The United States’ nuclear arsenal is nominally less powerful than it was during the Cold War, having been reduced through two start treaties with Russia (committing to mutual “strategic arms reduction”) and subjected to the regulations of the Nuclear Non-Proliferation Treaty. Nuclear-arms security is more robust than it used to be, too, but the nature of the threat remains the same. This is Daniel Ellsberg’s contention in “The Doomsday Machine.” Ellsberg is best known for the Pentagon Papers; while working as an analyst for the rand Corporation, consultants to the Department of Defense, he surreptitiously photocopied several thousand pages of classified documents about the Vietnam War, including some that contained top military officials’ misgivings about the conflict, and released them to the press. Less well known is that, in the same period, he photocopied several thousand pages of classified documents about the worldwide nuclear arsenal. For safekeeping, he gave those pages to his brother, Harry, who buried them first in a compost pile and then in a dump, where they were later destroyed in a storm. “The Doomsday Machine, which is subtitled “Confessions of a Nuclear War Planner,” is based on the same material, much of which was subsequently declassified or was obtained through Freedom of Information Act requests.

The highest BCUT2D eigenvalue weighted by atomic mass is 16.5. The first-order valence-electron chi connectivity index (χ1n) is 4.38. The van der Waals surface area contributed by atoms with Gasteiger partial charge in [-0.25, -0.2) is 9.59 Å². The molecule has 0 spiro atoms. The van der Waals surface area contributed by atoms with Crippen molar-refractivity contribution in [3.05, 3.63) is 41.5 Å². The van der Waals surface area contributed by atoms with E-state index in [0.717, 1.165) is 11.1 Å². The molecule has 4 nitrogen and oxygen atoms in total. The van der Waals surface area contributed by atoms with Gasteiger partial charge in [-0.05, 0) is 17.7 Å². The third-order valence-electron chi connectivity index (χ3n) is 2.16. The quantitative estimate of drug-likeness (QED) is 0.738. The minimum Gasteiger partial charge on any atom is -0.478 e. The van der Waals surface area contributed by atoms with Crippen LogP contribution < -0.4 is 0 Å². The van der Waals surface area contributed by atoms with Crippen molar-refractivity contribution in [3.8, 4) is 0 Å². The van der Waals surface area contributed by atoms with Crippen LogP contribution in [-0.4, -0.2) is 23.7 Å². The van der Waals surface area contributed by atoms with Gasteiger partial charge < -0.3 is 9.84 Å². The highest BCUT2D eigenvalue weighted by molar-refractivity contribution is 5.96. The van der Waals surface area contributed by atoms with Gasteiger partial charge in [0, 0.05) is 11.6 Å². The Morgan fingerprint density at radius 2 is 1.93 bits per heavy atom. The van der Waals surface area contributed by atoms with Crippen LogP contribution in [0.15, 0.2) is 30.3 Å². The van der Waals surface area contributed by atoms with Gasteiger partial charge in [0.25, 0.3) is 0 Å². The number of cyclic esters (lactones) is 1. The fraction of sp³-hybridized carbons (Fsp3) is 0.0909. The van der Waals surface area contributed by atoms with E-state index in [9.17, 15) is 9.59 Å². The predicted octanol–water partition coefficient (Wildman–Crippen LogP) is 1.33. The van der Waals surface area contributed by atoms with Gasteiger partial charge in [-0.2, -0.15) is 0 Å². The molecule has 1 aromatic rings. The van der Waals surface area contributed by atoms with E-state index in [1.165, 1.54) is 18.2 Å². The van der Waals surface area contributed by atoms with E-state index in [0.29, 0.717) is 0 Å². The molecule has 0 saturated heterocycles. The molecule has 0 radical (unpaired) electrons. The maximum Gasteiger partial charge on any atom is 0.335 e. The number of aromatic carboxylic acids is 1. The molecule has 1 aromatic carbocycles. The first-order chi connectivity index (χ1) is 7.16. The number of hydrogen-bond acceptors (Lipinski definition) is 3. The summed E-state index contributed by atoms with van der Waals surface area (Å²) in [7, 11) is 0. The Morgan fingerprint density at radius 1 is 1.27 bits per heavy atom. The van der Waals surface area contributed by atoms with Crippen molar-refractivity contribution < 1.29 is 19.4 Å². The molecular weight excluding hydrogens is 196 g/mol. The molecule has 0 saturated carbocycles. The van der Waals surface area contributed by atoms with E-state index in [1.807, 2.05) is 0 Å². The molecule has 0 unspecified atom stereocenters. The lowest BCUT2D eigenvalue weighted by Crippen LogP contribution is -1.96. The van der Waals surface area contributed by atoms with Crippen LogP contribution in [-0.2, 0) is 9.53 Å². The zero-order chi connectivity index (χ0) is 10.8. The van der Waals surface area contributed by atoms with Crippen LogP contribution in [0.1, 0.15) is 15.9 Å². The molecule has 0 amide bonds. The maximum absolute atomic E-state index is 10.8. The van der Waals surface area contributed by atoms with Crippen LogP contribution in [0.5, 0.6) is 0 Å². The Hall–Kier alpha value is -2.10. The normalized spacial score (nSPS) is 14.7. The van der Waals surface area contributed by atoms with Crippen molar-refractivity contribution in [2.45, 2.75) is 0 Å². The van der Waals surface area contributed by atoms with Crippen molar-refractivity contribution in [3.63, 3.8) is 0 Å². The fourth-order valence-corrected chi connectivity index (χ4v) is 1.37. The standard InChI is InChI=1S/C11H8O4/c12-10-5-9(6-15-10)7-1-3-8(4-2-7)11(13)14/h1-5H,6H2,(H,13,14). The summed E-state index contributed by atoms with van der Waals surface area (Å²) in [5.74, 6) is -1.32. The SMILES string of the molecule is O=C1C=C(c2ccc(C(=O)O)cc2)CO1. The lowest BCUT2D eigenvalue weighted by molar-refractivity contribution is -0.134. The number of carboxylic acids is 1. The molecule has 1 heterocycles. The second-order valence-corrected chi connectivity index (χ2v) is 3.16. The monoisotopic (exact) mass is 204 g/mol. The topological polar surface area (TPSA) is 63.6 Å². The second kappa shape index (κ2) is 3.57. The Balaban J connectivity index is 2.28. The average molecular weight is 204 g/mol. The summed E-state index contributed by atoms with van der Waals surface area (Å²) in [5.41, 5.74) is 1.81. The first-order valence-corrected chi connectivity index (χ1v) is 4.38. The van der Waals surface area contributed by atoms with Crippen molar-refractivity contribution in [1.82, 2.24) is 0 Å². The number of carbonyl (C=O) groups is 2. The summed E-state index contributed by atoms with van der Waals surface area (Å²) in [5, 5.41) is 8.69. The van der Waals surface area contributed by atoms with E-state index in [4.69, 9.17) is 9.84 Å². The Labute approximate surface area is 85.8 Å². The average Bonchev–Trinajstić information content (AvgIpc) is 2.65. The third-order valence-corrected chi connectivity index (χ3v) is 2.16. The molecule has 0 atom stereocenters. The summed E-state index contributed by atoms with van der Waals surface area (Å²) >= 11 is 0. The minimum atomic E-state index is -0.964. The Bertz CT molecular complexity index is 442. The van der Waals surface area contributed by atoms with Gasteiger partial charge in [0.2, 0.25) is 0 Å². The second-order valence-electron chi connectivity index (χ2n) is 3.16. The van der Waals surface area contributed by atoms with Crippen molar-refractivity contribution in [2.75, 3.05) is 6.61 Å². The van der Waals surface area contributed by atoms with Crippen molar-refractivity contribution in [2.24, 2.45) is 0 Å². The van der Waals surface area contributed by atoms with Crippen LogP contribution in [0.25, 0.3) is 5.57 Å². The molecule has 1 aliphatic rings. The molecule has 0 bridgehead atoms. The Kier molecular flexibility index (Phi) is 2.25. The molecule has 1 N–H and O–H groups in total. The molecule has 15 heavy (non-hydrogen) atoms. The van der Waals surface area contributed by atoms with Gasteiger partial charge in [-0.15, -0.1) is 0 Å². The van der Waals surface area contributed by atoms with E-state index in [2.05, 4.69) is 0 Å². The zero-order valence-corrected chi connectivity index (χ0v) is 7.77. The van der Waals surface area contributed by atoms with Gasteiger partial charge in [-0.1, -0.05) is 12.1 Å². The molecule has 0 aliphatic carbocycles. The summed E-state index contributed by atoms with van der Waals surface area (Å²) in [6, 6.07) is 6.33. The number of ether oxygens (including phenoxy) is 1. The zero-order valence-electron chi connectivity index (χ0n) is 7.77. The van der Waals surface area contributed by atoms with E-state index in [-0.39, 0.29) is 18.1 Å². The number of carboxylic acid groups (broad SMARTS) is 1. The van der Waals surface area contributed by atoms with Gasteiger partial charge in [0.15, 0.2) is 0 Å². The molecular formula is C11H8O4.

In 1961, Ellsberg was shown a top-secret briefing paper drafted for the Kennedy White House, warning that nuclear stockpiles could bring about the destruction of the planet many times over, and that the slightest miscommunication could trigger their use. Sixty years later, he says that this is still the case. The United States and Russia, and by extension the other nuclear powers, each maintains a “Strangelove”-like “doomsday machine”: “a very expensive system” of manpower and weaponry that “under conditions of electronic warning, external conflict, or expectations of attack, would with unknowable but possibly high probability bring about the global destruction of civilization and of nearly all human life on earth.”